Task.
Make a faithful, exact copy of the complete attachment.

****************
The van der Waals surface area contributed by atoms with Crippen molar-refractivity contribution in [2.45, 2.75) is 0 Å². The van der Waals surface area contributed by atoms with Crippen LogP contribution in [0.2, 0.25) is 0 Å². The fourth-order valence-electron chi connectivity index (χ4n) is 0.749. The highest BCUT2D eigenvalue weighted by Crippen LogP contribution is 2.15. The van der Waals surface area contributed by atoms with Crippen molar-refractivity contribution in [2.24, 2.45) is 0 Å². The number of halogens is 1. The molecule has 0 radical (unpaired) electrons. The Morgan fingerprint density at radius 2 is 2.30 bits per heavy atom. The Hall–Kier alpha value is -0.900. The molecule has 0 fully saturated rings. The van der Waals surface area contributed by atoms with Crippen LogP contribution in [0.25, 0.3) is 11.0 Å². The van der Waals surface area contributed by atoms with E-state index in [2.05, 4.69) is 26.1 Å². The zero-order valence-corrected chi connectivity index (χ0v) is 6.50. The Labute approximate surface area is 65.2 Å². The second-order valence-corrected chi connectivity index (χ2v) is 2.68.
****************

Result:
The van der Waals surface area contributed by atoms with Crippen molar-refractivity contribution in [2.45, 2.75) is 0 Å². The van der Waals surface area contributed by atoms with Crippen LogP contribution in [0.2, 0.25) is 0 Å². The fourth-order valence-electron chi connectivity index (χ4n) is 0.749. The highest BCUT2D eigenvalue weighted by Crippen LogP contribution is 2.15. The van der Waals surface area contributed by atoms with Crippen molar-refractivity contribution in [2.24, 2.45) is 0 Å². The number of halogens is 1. The molecule has 0 radical (unpaired) electrons. The Morgan fingerprint density at radius 2 is 2.30 bits per heavy atom. The Hall–Kier alpha value is -0.900. The molecule has 0 fully saturated rings. The van der Waals surface area contributed by atoms with Crippen LogP contribution in [0.25, 0.3) is 11.0 Å². The van der Waals surface area contributed by atoms with E-state index in [2.05, 4.69) is 26.1 Å². The zero-order valence-corrected chi connectivity index (χ0v) is 6.50. The Labute approximate surface area is 65.2 Å². The second-order valence-corrected chi connectivity index (χ2v) is 2.68.